The buzz surrounding Darrell Wyatt possibly joining the Texas staff as the replacement for Bobby Kennedy built late last week and culminated in reports on Sunday afternoon that Wyatt would indeed become the next Longhorn wide receivers coach. On Sunday evening, Texas issued a press release confirming the hire and revealing that Wyatt will also serve in the capacity of co-recruiting coordinator with tight ends coach Bruce Chambers. Fans may recall that Kennedy held that title as well during his time on the 40 Acres.
Here's what Mack Brown had to say about the hire:
We are so excited about the addition of Darrell to our staff. He's not only one of the best wide receiver coaches in the country, but he also brings expertise as an offensive coordinator. Darrell's someone who has coached in the NFL and has been recognized as one of the nation’s top recruiters. He has extensive experience working in the Big 12 and recruiting in all parts of Texas. He is a great addition to our staff.
Wyatt added his own thoughts about joining Mack Brown's staff:
This is just a tremendous opportunity for me and my family. Being a part of a program with such great history and tradition is very exciting. Having grown up in Texas and having played high school football here, it's great to come home to work for The University in the state.
Texas is the type of place where the skies the limit on what you can accomplish. They have great resources, a tremendous fan base and compete for championships. The level of expectations are extremely high and that's something I definitely will embrace.
Coach Brown is pulling together a lot of new staff members and I'm thrilled to be a part of that energy. He's a guy I'm really looking forward to working for because he's won at the highest level and always does it with class. Coach Brown has great respect in the profession, supports a tremendous family atmosphere and empowers his coaches to do things the right way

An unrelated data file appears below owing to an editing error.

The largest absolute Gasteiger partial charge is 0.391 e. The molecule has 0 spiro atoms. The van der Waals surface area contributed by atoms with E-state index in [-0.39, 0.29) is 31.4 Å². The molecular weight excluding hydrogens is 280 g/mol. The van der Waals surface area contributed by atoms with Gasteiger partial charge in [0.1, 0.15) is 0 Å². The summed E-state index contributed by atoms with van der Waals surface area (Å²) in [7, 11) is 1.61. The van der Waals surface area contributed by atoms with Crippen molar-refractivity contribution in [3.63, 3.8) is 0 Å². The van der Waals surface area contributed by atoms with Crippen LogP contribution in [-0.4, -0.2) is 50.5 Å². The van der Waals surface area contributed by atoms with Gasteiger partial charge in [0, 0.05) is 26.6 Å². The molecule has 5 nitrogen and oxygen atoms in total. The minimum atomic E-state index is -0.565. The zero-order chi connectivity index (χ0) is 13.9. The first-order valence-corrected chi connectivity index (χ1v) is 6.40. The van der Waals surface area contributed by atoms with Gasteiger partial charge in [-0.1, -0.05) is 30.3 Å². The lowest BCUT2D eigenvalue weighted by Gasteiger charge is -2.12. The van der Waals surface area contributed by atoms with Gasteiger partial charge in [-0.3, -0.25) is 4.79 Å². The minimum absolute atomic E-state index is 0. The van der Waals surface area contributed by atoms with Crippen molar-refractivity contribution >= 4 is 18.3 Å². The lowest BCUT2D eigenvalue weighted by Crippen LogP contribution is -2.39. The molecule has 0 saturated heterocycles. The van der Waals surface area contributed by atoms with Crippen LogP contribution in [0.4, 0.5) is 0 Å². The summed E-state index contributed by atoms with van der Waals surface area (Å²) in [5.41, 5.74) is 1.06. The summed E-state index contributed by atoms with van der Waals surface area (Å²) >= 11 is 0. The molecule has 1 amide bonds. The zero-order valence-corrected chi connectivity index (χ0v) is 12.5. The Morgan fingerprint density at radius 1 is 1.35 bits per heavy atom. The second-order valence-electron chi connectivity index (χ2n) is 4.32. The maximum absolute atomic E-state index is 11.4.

I've been recruiting Texas for a long time and have developed a great rapport with the high school coaches. I'm really looking forward to continuing to build on that. My wife's family lives in San Antonio, my sister lives nearby, so it's a great to be coming home to Texas.
Wyatt, 44, is a major hire for the Longhorns because of his deep ties to the state. With names like Bryan Harsin and Paul Chryst floated for the open offensive coordinator position -- guys with no ties to the state -- it became imperative that one or two of the new assistant coaches have experience recruiting in the state. As the lead recruiter for Adrian Peterson will at Oklahoma, Wyatt certainly fits the bill.
The ties run deeply as well, as Wyatt is a Killeen native and played football at Trinity Valley CC in Athens, Texas and spent time there as a coach as well, in addition to stops at Sam Houston State and Baylor. In addition to Oklahoma, Wyatt also coached for one season at Oklahoma State, so he has plenty of experience coaching in the Big 12.
More than a recruiter, however, Wyatt is known as a fine coach. During his two years at Southern Miss (his last job before Kansas), Wyatt's offense 36 school records in his first season and averaged over 400 yards of offense per game in his second. Three of his wide receivers his last season in Oklahoma were chosen by NFL teams on the first day of the draft and all three of them started as rookies.
Aside from Jordan Shipley and Quan Cosby, the development by Texas wide receivers has been sub-par over the last several seasons and Mack Brown is clearly hoping that Wyatt will be more than just a force on the recruiting trail -- he's going to be expected to help players like Malcolm Williams, Marquis Goodwin, and Mike Davis develop into top receivers. With 10 former receivers in the NFL, Wyatt's track record is encouraging there.
It's a nearly perfect hire, with the only concern being Wyatt's propensity to change jobs. If my math seves me correctly, this is the 11th time in 21 seasons as a coach that Wyatt has made the move to another school. In other words, he doesn't stay long in one place, with his longest stop the five seasons that he spent at Oklahoma. Given that he's served as an offensive coordinator in the past, Wyatt likely expects this Texas job to springboard him to another offensive coordinator position. While his time in Austin will probably not extend past two seasons, the upside to his hire means that even if he only spends two seasons with Mack Brown, it will still count as a good decision.